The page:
An Accessory Dwelling Unit (ADU) is a secondary housing unit on a single-family residential lot, typically designed to be self-contained with its own entrance, kitchen, bathroom, and living space. ADUs are usually detached from the primary home or are attached as an addition to the main house, but with a separate entrance. ADUs are typically smaller in size than the primary home and are often used as a rental property or as housing for extended family members. ADU permits are normally faster and easier. You can always combine ADU and home extension in one permits. Setback for ADUs are less than Setback for home extension. ADU adds less property taxes than the same area in Home Extension.
A home extension, on the other hand, is an addition to the existing home, usually built to expand the living space or add additional rooms. Home extensions can be constructed as a single-story or multi-story addition, and can be designed to blend in with the existing structure or to create a contrast in architectural style. Unlike ADUs, home extensions are not intended to be self-contained and usually do not have their own entrance or kitchen.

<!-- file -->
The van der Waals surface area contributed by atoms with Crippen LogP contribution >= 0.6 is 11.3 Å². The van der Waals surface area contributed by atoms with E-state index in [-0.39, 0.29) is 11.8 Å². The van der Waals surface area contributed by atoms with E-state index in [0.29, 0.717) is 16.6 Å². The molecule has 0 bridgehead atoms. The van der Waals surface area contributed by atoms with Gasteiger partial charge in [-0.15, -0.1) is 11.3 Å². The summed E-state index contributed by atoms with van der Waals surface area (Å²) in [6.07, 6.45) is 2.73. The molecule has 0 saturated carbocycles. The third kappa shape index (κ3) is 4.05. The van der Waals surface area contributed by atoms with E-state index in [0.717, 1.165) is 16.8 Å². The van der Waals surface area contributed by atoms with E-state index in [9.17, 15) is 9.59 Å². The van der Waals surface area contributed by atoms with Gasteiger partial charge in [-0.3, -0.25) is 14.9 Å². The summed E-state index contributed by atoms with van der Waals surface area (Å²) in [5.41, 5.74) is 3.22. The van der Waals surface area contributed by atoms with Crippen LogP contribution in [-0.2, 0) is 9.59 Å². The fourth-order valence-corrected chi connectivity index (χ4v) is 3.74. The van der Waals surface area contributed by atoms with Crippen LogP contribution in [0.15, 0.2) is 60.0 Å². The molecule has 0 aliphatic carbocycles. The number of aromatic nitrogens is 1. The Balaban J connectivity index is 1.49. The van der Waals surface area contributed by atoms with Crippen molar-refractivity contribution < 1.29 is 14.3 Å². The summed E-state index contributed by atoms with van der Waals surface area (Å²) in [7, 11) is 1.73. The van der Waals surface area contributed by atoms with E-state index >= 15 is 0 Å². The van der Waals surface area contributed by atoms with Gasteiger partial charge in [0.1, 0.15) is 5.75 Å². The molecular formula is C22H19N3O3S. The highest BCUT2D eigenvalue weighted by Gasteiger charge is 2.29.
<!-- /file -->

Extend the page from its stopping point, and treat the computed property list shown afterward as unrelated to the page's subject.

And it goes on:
In summary, the key difference between ADUs and home extensions is that ADUs are standalone structures that are designed to be separate living quarters, while home extensions are additions to the existing home intended to expand living space or add rooms. ADUs can be used for rental income or as housing for family members, while home extensions are primarily for the use of the homeowner.